I SAW HER, YEAH I SAW HER WITH HER BLACK TONGUE TIED 'ROUND THE ROSES, FIST POUNDING ON A VENDING MACHINE, TOY DIAMOND RING STUCK ON HER FINGER: HBO's Girls debuted last night (as perhaps you know, if you have synapses). It was very funny, crisply and efficiently written in a way that pilots rarely are. I was kind of afraid of it, because of the "Sex and the City without Manolos" synopsis that has been making the rounds, but that, thankfully, is a gross and superficial mischaracterization, like saying that Entourage is just "Reservoir Dogs without guns," because it is about a bunch of guys in Los Angeles who are obsessed with status and money. In its first episode, Girls observed its characters more sharply than SatC ever did and deftly avoided, while at the same time acknowledging, the latter show's impulse toward reductive taxonomies of women.
My only complaint, which is possibly unfair, is that the show has a pretty narrow world view. It's not clear to me whether the show expects the audience to sympathize with the central conflict in the pilot -- will Hannah's parents continue to support her, two years after she graduated from college? I didn't. And I get that we're supposed to recognize that Hannah makes bad choices and is not entirely sympathetic, but it also irritated me that Marnie (who, on Hannah's shoulders, wears the white gown) and Jessa (red gown and horns) disagreed on tactics but agreed that the only strategy was to beg the parents for more money. The show is funny, well-acted, and well-timed, but I'm not sure how long I can take it if it's going to be just a bunch of stunted young adults lamenting about how unfair it is that they can't live beyond their means.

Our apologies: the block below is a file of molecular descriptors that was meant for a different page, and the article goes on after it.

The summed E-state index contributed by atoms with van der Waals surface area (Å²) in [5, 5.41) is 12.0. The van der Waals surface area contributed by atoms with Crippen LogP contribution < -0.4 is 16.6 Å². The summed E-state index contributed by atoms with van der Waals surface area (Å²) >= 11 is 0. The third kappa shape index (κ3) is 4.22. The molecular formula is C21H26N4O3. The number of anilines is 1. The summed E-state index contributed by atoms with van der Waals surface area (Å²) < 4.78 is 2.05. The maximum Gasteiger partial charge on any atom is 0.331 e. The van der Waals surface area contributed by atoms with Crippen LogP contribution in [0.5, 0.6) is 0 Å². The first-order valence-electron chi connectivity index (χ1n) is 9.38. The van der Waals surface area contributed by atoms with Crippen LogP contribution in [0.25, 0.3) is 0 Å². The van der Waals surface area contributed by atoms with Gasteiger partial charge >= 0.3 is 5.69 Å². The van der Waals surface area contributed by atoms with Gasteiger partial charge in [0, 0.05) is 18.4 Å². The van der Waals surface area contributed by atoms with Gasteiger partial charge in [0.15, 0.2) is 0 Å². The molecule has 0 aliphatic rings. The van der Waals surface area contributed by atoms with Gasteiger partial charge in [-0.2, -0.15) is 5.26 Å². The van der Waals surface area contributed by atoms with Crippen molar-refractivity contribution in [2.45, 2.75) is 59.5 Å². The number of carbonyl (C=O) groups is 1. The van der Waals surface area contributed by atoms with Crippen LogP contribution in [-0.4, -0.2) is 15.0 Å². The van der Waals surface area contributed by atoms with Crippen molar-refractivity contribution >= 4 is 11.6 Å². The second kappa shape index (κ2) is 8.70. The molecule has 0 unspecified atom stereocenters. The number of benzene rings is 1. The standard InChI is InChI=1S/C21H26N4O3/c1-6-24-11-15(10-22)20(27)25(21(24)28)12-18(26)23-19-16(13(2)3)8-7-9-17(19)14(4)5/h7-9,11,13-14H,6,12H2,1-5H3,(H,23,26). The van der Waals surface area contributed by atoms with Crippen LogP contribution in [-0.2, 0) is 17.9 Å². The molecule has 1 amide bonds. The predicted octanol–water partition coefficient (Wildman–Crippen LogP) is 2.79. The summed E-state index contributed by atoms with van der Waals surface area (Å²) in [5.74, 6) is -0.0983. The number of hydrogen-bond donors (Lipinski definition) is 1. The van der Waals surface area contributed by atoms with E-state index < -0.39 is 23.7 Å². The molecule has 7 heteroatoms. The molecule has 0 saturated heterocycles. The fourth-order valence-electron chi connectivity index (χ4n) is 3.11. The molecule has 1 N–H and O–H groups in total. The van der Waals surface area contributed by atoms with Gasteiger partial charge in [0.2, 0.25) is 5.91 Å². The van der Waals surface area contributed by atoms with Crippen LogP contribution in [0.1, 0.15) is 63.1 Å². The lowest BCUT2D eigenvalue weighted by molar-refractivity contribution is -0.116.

Nope, one other complaint. Hilde Desmond and Jean Weir are the same age? Impossible.